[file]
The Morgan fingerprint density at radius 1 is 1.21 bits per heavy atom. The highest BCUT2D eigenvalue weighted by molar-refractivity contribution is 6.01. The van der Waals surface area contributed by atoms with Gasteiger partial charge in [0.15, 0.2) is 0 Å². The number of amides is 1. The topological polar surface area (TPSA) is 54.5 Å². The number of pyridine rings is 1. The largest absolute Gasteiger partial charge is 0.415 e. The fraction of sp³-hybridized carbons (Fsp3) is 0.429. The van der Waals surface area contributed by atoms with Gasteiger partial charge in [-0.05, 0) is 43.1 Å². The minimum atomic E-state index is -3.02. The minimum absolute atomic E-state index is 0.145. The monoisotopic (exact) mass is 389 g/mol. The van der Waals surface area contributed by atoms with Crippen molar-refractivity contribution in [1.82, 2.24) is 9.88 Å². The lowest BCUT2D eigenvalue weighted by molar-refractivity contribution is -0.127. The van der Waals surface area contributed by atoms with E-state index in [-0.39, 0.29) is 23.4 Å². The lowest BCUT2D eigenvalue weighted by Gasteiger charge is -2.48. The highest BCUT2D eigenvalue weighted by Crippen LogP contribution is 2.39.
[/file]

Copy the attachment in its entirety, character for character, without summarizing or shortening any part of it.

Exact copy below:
The Morgan fingerprint density at radius 1 is 1.21 bits per heavy atom. The highest BCUT2D eigenvalue weighted by molar-refractivity contribution is 6.01. The van der Waals surface area contributed by atoms with Gasteiger partial charge in [0.15, 0.2) is 0 Å². The number of amides is 1. The topological polar surface area (TPSA) is 54.5 Å². The number of pyridine rings is 1. The largest absolute Gasteiger partial charge is 0.415 e. The fraction of sp³-hybridized carbons (Fsp3) is 0.429. The van der Waals surface area contributed by atoms with Gasteiger partial charge in [-0.05, 0) is 43.1 Å². The minimum atomic E-state index is -3.02. The minimum absolute atomic E-state index is 0.145. The monoisotopic (exact) mass is 389 g/mol. The van der Waals surface area contributed by atoms with Crippen molar-refractivity contribution in [1.82, 2.24) is 9.88 Å². The lowest BCUT2D eigenvalue weighted by molar-refractivity contribution is -0.127. The van der Waals surface area contributed by atoms with E-state index in [-0.39, 0.29) is 23.4 Å². The lowest BCUT2D eigenvalue weighted by Gasteiger charge is -2.48. The highest BCUT2D eigenvalue weighted by Crippen LogP contribution is 2.39.